Several of my Polish friends spoke of having to re-learn some elements of history after the fall of Communism in the late 1980s. History (as well as art, music, the social sciences, and even the physical sciences) was dominated by ideology. Because Communism represented the pinnacle of human achievement, something “the masses” for centuries had been working for, it could not be wrong. It had become a religion, in that sense. And so the mistakes and crimes of the Soviet government were recast as wise planning that had been necessary; the achievements of capitalist countries (read: America and Western Europe) were due solely to capitalists’ deviousness, usually stealing the ideas from the honorable Socialists.
With the fall of the Soviet empire, it seemed that such nonsense would never happen again. Yes, well, it has. As Putin seeks to rebuild Russian strength, he’s turning to nationalism, stoking a pride in the achievements of Soviet Russia. This means recasting a few, unpleasant episodes in Soviet history. No worries, though: “We’ve done it before,” Russian media services must be thinking. “We can do it again.” And so youngsters in Russia will be learning “history” that’s a little different from, well, reality.
A few highlights:
- The Molotov-Ribbentrop Pact was not an agreement with Nazi Germany to split Poland between the two of them. It was a defensive move, for Poland and Japan were planning a two-pronged attack on the Soviet Union. (Source)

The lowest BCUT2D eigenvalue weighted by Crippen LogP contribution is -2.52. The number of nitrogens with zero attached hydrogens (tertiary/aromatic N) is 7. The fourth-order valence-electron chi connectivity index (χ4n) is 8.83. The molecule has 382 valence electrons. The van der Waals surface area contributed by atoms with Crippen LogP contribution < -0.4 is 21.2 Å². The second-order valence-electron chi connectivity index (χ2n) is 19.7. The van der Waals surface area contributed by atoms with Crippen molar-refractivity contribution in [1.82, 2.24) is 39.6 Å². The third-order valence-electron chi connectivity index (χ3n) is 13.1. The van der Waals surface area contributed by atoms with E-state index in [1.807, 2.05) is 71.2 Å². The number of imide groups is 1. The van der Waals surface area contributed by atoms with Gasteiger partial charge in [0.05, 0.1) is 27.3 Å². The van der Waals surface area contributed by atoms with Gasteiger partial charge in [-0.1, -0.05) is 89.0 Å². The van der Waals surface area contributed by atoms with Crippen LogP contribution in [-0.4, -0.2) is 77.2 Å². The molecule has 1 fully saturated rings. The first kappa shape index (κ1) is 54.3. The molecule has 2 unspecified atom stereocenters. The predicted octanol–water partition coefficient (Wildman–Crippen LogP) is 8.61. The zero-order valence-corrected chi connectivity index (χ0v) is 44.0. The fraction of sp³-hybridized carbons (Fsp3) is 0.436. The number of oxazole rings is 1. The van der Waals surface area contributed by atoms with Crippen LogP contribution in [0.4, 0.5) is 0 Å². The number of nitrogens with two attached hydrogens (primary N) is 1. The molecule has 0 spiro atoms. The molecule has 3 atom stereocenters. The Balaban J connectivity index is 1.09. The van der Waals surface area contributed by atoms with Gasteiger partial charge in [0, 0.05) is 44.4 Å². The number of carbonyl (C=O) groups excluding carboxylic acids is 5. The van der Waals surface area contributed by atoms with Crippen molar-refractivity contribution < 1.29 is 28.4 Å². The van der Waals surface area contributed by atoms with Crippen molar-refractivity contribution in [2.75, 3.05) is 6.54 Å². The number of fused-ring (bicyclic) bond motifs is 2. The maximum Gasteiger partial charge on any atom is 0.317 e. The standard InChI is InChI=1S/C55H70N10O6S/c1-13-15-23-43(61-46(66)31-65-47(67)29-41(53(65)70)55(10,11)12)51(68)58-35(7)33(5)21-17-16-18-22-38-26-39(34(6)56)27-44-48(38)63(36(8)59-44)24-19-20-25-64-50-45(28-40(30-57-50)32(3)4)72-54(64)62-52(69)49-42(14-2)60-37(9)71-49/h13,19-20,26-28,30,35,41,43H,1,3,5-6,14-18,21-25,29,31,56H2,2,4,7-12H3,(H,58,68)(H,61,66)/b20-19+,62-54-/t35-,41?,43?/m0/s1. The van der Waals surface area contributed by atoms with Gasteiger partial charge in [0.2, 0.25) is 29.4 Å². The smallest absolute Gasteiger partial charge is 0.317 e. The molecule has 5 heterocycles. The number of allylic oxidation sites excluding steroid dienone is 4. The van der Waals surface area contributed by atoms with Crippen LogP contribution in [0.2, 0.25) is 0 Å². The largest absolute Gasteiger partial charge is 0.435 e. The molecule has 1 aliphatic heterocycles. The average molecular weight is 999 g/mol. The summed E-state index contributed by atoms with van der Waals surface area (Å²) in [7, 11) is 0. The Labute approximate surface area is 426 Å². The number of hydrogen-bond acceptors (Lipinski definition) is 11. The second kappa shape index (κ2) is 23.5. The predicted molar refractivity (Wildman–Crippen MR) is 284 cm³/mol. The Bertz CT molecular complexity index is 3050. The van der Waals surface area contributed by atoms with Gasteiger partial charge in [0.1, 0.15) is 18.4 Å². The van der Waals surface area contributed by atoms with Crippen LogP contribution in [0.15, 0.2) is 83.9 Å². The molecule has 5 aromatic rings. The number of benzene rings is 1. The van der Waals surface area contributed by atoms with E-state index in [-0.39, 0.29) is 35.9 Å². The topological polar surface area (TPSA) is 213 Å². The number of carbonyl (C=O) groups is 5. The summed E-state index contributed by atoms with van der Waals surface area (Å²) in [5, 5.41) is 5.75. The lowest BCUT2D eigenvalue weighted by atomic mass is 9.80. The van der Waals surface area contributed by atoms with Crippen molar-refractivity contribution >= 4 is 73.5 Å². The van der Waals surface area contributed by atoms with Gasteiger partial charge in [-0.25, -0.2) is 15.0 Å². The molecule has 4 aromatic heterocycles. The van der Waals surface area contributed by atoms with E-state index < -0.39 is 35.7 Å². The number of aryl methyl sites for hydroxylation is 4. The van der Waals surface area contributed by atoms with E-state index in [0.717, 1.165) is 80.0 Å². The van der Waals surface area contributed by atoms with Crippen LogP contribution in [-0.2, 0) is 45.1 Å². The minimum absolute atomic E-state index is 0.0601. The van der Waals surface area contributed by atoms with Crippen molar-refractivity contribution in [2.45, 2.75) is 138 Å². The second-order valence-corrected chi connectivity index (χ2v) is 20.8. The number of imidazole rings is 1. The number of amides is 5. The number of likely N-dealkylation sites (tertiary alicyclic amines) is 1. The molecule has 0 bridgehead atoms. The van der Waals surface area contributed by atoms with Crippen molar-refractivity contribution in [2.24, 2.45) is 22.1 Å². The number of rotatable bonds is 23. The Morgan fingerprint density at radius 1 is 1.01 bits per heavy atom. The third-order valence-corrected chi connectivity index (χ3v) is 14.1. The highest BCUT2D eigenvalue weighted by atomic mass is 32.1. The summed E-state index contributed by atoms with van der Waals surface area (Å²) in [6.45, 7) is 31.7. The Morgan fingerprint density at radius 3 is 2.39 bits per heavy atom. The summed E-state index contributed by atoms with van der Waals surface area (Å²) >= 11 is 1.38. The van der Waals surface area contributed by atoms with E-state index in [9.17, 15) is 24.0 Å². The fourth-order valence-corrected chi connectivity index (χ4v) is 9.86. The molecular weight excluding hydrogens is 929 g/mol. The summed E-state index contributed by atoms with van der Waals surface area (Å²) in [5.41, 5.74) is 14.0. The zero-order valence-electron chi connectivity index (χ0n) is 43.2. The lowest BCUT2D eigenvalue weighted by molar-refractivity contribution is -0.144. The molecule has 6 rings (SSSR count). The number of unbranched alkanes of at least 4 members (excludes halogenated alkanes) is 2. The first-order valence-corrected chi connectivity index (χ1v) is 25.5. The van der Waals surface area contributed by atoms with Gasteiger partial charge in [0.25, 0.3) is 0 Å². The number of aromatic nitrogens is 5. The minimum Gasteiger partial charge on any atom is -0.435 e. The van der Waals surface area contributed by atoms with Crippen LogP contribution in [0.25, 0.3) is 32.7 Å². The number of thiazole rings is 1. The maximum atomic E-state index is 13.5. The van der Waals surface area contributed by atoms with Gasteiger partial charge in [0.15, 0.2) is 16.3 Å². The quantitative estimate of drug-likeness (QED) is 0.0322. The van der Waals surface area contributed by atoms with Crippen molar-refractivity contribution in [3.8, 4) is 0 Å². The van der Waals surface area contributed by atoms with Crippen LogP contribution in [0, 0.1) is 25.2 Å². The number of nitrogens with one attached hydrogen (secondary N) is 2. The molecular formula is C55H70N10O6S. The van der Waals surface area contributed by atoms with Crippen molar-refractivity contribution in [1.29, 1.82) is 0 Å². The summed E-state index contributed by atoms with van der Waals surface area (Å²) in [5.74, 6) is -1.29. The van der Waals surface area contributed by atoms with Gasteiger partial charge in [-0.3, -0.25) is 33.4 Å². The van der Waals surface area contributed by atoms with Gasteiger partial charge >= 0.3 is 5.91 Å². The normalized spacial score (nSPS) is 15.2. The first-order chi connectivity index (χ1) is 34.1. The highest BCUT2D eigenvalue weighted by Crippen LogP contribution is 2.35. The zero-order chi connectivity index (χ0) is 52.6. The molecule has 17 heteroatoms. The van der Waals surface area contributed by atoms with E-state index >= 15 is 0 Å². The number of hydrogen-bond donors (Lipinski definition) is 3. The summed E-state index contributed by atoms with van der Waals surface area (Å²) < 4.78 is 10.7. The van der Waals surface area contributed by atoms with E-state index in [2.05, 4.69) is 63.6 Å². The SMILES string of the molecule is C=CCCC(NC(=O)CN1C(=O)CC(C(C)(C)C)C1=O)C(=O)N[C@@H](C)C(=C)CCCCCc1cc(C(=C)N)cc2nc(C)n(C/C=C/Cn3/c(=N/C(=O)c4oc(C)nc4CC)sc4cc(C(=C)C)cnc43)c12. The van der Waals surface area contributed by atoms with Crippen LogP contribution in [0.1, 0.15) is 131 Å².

- World War II began when Germany attacked Russia in June 1941. The rape of Poland that began almost two years earlier was a defensive move, remember? (Source)
- Stalin’s purges and mass murders were entirely rational and logical — for the good of the country. (Source)
The bottom line: Stalin is a hero who was defending the country from malicious outside influence and outright Polish/German aggression.
The temptation is to mutter something about this never happening in America, but of course it does. The whole premise behind Howard Zinn’s A People’s History of the United States (Amazon) is just that. It’s a play on the maxim, “history is written by the winners,” which means the losers are misrepresented and underrepresented.
A few highlights:
- America was founded as a Christian nation.
- The rise of American power has always been a benign influence on the world.
- American foreign policy has always been a beacon of reason and justice; America respects democracy worldwide.
Not all of these myths are taught or were taught in school, but they are spread evenly enough in our collective conscious (and conscience, possibly) that they might as well have been. And, to be fair to America, the notion that America was founded as a Christian nation is not all that morally repulsive (it only becomes so when one sees that believe in action); the notion that Stalin’s purges were ethically justifiable is completely morally repulsive.
But there is a level playing field now: thank God for the Internet, that beacon of tried and true information. It will surely save Russians and Americans alike from the national myths.
Source: the beatroot